Explain the satire that Lee uses in Chapter 24 of "To Kill a Mockingbird."
In Chapter 24 of To Kill a Mockingbird, Harper Lee satirizes the sanctimonious hypocrisy of self-proclaimed Christians.
The situation which Scout describes at the Missionary Tea is not atypical of the churches in the segregated South. While these churches might have had an African mission to which they contributed money and sent used eyeglasses and other goods, there certainly was no diversity in their local congregations.
Early in the Missionary Tea, the "most devout lady in Maycomb," Mrs. Merriweather, whose "large brown eyes. . . fill with tears when she considered the oppressed," extols the virtues of the missionary J. Grimes Everett, the only white man in Africa who goes near the "oppressed" in the "jungle." Further, when Mr. Everett returned home, Mrs. Merriweather informs the ladies that she told the missionary, "The ladies of the Maycomb Alabama Methodist Episcopal Church South are behind you one hundred per cent."
Shortly after this declaration of seemingly charitable thought and support from her congregation, Mrs. Merriweather launches into her none-too-subtle uncharitable criticism of those in Maycomb who do try to help African-Americans: "I tell you there are some good but misguided people in this town. Good, but misguided."
She adds that these people think they are doing the right thing -- a reference to Atticus -- but all they accomplish is to "stir 'em up." As an example of this discontent in "th)'em," Mrs. Merriweather says, "that church (the church of Reverend Sykes) ought to help her lead a Christian life," with "her" being Helen Robinson. Then, she mentions her maid Sophy, who is now "sulky" and "dissatisfied" with the "dollar and a quarter" she receives each week.
Hearing this hypocritical and insulting lecture by Mrs. Merriweather, Miss Maudie challenges the woman's lack of charity and insincerity by quietly asking, "His food doesn't stick going down, does it?" implying that Mr. Merriweather might choke on the food cooked by the maid Sophy of whom she has previously been so critical. Nevertheless,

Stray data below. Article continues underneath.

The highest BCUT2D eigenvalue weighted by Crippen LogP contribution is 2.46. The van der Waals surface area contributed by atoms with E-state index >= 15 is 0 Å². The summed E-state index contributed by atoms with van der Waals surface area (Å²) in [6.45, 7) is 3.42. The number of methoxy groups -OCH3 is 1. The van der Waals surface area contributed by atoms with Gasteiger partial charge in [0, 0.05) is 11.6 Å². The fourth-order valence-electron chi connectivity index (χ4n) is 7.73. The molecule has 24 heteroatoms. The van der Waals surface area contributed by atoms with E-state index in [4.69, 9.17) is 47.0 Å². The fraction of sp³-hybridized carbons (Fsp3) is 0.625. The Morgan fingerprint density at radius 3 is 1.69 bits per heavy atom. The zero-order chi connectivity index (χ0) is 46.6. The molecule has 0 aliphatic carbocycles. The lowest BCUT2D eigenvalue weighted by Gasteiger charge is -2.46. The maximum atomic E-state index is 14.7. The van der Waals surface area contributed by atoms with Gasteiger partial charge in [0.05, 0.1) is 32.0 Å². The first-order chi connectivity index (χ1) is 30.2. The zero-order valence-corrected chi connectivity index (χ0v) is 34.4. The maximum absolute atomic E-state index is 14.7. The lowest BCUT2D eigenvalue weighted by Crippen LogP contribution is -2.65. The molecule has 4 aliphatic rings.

the sanctimonious hypocrite, Mrs. Merriweather, continues her self-righteous conversation with Mrs. Perkins about Northerners, whom she dares to call "born hypocrites":
At least we don't have that sin on our shoulders down here. People up there set' em free, but you don' see 'em settin' at the table with 'em. At least we don't have the deceit to say to 'em yes you're as good as we are but stay away from us. Down here we just say you live your way and we'll live ours.
After listening to these women, Scout decides she is more "at home" in her father's world, where people speak more openly and honestly without insinuation.
The descriptions alone of Mrs. Merriweather are satirical. Lee has Merriweather's "voice soar(ed) over the clink of coffee cups" as she begins her "misguided people in this town" speech. This dainty, little, middle-aged woman is taking the stage in the very house of the man she's about to disrespect. In fact, her racial comments about her "sulky and dissatisfied Sophie" and her comments about how Atticus is not doing the right thing by representing a man who is Black set her up to fail. She is not only sitting next to one of Atticus' best friends (Maudie), she is in the same room as his sister and his daughter.
Lee uses this scene to show the reader how ugly racism is. That's how she uses satire. she takes the shortcomings of human behavior and makes fun of it--hopefully to bring about change. Hopefully the reader sees this and agrees that Atticus is doing the right thing and Merriweather is a bigot.